"The property and its limits in the Italian legislation" (Bologna, Fava and Garagnani, 1880),
"The political parties in Italy" (Rome, Forzani and C.,1881),
"Study of civil right",
"Of the capacity to negotiate",
"Law matters".

Died very young people on June 25th, 1887 in Messina, at only 31 years of age, after a short and violent illness and on the eve of a plebiscitary election which would have taken him to the Chamber of Deputies ("the joy of his unanimous election of parlia­ment deputy, in a flash, was converted in the deepest mourning, in the disappointment more disheartening", so Benedetto Radice was commemorating him).

In one of his books "The new  phase of civil law", where "became a forerunner of the private law reform", has been translated and used in many foreign countries.

Enrico Cimbali represented the deepest synthesis of all the reforming ideas which showed themselves in Italy in that period and from which drew many nations to trace the lines of their new legislations (Germany, Spain, Switzerland, and others).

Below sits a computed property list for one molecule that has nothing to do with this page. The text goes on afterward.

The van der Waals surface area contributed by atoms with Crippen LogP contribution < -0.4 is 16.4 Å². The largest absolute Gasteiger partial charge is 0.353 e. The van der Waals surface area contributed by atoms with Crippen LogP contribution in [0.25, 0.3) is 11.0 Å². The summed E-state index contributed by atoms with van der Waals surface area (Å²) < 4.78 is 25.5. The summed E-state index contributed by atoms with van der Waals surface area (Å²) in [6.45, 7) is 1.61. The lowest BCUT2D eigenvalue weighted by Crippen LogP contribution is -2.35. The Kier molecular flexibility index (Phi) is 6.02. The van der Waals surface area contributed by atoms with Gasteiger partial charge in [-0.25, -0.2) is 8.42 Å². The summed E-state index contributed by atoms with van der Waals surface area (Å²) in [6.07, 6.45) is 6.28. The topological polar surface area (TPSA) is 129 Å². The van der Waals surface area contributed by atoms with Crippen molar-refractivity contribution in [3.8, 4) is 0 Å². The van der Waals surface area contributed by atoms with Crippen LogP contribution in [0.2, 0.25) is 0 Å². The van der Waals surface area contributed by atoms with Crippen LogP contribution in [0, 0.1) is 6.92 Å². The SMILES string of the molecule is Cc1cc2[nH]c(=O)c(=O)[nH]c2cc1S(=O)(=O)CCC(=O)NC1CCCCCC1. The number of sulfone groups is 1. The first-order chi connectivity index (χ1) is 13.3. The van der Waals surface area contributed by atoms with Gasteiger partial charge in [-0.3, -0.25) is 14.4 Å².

In the photo above very young student at the Real Capizzi College.

 
 

This Enrico Cimbali’s portray
hangs him in Bronte, on the

 

Enrico Cimbali was the first of four brothers who reached high cultural levels in various fields: Giuseppe (1858-1924, jurist, philoso­pher and versatile writer ), Francesco (1860-1930, first brontese deputy  to Montecitorio Parliament) and Eduardo (1862-1934, fecund publicist, professor of international law). In the photography the four brothers have stood together with the father Anto­nino who was a doctor, cultured, teacher of natural history in the Capizzi College and Mayor Of Bronte since 1862.

«... I came this morning to visit you and found you hesitating to receive me. Indepen­dent for nature, custom and posi­tion, I do not have anything to ask to anybody.

... I found  lowly performed, much lowly, the free and high demonstrations of my mind. I won't bother again to come   to see you.